But what I said above? That’s not what people want to hear when they ask where I am in my discernment process. They don’t want to hear “well… here are the seventeen and a half itemized reasons it won’t work complete with subcategories and footnotes.” At least, I assume that they don’t and even if they do I don’t really want to go through it with every person. Because I don’t want to hear, “I’m sure you’ll be fine.” Or “everyone is nervous when they start out!” or any other platitudes that don’t carry meaning. You don’t know that I’ll be fine, that I’ll find the money somewhere, that I’d be great in ministry, that a congregation will call me, that a school will accept me, that I’ll find an internship or any of the other myriad of things you’ve promised me. You don’t know that. You may have faith that I will, but you don’t know it.

Thank you so much for caring; for asking where I am and what I need. But what I need right now needs to come from within.

(also, do you REALLY think you won’t all know immediately?  I mean, really – through some combination of twitter, facebook, this blog, texting, emails, or (for a very select few) exuberant phone calls… I promise, you’ll know)

6 Comments to “Please stop asking when I’m going to seminary.”

  1. Actually, the only platitude I can think of (that seems appropriate and honest) is “That sounds about right.” Truth is, I’m still terrified, Andrew. And I do it anyway. Because it’s what I’m called to do.

  2. What Sean said. When it’s right, it will happen. Discern away for as long as you like. And as far as I can tell, those fears are pretty universal among the people I know who are going into ministry. So yeah. That DOES sound about right. I’ve got to level my oven first, but I should be able to make brownies next week. Let’s hang out when you get a chance.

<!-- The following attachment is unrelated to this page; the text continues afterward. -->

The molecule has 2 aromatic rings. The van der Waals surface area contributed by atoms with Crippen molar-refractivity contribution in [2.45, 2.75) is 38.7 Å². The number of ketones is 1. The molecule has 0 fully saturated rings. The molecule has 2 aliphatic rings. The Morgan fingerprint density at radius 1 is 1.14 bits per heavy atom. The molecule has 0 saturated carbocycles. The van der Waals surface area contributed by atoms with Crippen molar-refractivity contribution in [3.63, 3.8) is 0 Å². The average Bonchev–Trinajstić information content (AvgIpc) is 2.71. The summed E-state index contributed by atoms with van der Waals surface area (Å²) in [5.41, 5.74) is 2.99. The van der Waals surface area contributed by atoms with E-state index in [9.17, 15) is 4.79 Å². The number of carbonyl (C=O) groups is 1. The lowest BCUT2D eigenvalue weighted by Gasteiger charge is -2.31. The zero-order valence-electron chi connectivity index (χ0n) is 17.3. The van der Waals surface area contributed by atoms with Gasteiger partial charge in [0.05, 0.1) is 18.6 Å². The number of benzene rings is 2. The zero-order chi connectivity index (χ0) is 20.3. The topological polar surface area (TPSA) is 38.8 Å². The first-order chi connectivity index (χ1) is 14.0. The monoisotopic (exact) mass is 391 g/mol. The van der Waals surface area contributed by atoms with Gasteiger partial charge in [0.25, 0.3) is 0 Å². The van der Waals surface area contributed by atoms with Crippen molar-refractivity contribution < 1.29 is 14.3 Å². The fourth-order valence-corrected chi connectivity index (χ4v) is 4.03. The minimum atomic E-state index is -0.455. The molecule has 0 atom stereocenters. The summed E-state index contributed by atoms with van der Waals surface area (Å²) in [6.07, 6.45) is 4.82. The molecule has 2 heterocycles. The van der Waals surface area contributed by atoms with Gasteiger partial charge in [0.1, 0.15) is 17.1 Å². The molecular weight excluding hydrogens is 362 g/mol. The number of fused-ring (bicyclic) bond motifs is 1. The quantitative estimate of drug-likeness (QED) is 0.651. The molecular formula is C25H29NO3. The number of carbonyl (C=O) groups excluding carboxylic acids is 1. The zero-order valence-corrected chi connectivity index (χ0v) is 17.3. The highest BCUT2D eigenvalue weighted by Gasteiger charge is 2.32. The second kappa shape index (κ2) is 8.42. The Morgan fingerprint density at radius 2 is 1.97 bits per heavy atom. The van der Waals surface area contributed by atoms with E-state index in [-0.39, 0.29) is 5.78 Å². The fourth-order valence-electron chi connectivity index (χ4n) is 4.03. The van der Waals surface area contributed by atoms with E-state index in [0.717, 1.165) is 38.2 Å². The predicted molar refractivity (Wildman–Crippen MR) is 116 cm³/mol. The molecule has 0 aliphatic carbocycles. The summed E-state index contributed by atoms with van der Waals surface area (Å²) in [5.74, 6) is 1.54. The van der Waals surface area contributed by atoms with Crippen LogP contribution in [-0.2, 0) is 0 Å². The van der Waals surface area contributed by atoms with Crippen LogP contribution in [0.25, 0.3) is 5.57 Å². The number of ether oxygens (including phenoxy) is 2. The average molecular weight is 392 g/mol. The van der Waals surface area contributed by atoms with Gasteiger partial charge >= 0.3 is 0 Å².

3. Yes, it’s just as hard as you’re imagining. I’m seeing the MFC next month. This is what I know: although I would be devastated to be told “yeah, no, you suck” by the MFC, and it would definitely take me a while to process that feedback and come to grips with it, that would not mean that the journey of the past few years had not been worth taking. I am a changed person, a better person, a happier person for having gone to seminary and pursued this dream. If I’m not to be a parish minister, then the next step would be to figure out how to answer my call, which is not really to be a parish minister but to make the world a better place.

    For me, seminary was the next step on my life’s journey. The next step remains to be seen, and the MFC gets a say in what that next step might be. But no matter what happens, my journey won’t end in Boston next month.

    I can’t reassure you about any of the worries you have. You’re right, I don’t know what will happen for you, just as I didn’t know for me. But what I can tell you is that, when you’re ready, the journey is worth taking.